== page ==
When people weren’t searching for viral content openly on social media, whereas they do now, it went viral. It trended on TikTok every day.
In the top.
Probably in the UK for weeks, every time a new episode came and it trended, but we didn’t have the facilities.
Or happen to.
Put the infrastructure in place to actually capitalise on that. A lot of what we were doing was reactive as opposed to proactive managing press and things like that. It was a bit quite.
A big noise at.
The time. So it’d be very different to see how that would work in the modern world.
And the user.
We do realise 10 years on, social media has taken on a completely it’s a beast, it’s a beast, it’s.
A. It’s a. Yeah, it it’s a it’s obviously it’s a that’s a. It’s a big topic in its own right. That’s that’s the positive and negatives of of that. And obviously I’m sure as you know in terms of when you you you look into the mental health side of things social.
Media has a whole different.
Dynamic to it as well of course. Ohh but.
Listen, tell me you’re living. You’re living.
I mean, you just talk through an incredible.
Career in terms?
Of what? What? You’ve been what you’ve done and what you’ve worked on and who you’ve worked with. You kind of live in the dream, really. In terms of finding you. You’ve turned a hobby and a passion into a into a career. And that’s something I think.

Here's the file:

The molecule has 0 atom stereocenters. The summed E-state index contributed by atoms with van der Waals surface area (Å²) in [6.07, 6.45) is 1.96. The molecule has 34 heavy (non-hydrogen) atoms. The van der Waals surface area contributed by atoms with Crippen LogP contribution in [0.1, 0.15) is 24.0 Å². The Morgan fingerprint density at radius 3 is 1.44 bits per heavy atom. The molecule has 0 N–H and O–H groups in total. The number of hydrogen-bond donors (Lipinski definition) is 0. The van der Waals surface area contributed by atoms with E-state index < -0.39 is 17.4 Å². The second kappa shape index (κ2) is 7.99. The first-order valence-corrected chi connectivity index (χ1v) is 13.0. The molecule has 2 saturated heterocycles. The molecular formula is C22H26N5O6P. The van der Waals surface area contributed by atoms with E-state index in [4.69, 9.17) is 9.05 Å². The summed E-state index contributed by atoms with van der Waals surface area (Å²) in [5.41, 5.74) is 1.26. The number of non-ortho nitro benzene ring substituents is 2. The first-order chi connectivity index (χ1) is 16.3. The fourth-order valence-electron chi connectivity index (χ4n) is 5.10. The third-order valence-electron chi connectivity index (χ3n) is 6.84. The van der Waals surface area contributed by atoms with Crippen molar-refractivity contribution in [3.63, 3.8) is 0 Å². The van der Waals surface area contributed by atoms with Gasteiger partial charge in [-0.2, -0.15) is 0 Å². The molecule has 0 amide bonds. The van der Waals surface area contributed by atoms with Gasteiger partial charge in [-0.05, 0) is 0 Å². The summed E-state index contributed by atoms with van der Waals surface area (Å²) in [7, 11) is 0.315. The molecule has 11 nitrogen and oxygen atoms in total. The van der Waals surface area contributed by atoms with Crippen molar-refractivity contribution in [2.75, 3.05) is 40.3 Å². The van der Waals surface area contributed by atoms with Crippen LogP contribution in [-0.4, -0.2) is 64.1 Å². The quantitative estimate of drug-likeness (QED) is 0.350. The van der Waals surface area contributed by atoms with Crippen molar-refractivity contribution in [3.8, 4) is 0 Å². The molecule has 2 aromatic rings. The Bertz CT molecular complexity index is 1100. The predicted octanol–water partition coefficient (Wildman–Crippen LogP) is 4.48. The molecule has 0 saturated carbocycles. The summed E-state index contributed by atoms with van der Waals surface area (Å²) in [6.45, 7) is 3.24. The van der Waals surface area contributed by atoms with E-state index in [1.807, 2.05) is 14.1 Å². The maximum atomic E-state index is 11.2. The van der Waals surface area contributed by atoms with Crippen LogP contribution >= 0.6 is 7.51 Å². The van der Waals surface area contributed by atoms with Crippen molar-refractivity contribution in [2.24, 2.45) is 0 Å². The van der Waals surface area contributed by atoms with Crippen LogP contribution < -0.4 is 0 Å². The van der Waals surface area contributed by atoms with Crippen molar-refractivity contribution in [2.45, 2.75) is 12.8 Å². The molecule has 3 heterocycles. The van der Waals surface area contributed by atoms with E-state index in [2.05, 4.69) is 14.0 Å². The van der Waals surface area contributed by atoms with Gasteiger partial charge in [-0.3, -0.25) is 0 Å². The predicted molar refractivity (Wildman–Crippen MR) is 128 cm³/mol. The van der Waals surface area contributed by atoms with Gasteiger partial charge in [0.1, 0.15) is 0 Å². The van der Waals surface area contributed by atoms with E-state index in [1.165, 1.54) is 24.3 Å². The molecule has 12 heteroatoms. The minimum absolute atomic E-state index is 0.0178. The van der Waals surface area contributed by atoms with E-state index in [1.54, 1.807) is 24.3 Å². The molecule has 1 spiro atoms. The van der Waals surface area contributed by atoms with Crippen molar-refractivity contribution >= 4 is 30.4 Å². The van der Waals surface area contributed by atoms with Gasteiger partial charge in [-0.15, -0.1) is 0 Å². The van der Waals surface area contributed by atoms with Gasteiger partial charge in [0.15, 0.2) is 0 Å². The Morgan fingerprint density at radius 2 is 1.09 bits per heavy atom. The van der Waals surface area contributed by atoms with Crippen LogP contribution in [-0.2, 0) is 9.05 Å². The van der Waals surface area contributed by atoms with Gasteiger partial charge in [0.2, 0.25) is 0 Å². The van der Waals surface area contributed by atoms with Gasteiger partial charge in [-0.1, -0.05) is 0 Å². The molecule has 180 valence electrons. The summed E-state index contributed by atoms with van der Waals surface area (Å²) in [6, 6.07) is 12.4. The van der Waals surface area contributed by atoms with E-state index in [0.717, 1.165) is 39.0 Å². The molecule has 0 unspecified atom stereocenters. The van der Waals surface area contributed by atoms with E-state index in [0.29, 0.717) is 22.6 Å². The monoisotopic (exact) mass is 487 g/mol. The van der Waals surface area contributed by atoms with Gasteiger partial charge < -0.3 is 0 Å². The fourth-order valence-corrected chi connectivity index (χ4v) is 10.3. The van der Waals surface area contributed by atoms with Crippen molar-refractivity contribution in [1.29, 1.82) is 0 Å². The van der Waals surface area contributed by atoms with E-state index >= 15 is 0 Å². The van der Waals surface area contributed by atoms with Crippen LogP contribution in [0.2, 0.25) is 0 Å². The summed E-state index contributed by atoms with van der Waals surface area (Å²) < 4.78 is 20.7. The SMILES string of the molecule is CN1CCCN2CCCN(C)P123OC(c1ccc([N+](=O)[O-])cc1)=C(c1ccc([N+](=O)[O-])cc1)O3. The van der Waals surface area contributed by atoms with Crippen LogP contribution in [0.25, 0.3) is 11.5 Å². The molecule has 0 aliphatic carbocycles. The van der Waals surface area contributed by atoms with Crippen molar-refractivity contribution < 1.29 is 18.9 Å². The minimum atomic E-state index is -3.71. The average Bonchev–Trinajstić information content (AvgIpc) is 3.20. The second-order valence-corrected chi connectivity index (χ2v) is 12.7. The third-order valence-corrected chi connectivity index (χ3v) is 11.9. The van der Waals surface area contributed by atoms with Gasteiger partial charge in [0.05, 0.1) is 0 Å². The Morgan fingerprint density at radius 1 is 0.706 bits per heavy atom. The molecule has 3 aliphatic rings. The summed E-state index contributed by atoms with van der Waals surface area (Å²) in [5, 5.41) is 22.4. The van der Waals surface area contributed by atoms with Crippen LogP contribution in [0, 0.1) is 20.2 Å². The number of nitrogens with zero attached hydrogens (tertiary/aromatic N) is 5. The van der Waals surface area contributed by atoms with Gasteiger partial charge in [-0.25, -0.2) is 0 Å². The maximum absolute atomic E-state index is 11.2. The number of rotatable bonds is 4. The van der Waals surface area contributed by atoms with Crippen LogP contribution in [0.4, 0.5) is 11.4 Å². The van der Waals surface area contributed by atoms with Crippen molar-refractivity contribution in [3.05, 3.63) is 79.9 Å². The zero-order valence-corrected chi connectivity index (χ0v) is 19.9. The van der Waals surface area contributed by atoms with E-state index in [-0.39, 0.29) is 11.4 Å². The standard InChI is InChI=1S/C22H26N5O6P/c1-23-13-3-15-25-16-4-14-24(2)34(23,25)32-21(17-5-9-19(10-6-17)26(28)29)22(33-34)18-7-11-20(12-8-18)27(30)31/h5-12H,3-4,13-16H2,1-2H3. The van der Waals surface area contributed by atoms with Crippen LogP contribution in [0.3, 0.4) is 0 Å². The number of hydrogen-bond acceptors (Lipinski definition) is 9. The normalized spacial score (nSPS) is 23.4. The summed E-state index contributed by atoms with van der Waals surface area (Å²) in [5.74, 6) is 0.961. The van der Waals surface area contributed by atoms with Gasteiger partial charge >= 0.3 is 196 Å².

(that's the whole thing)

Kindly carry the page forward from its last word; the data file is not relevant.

That would everyone would love.
To do, yeah.
Or you know how?
Has that? Have you ever sort of stopped to reflect on that in terms of, you know you are you are doing, you’re getting paid for something that you just love doing and that’s ultimately what we would all love to be able to do?
I mean, you know, I have to take note of the words that you just gave me there really because often we don’t wake up and smell the coffee, so to speak. We’re so caught in the melee and and the survival aspects of the industry and coping with the changes, you don’t often stop. But when you say that, yeah, I do do something that I love.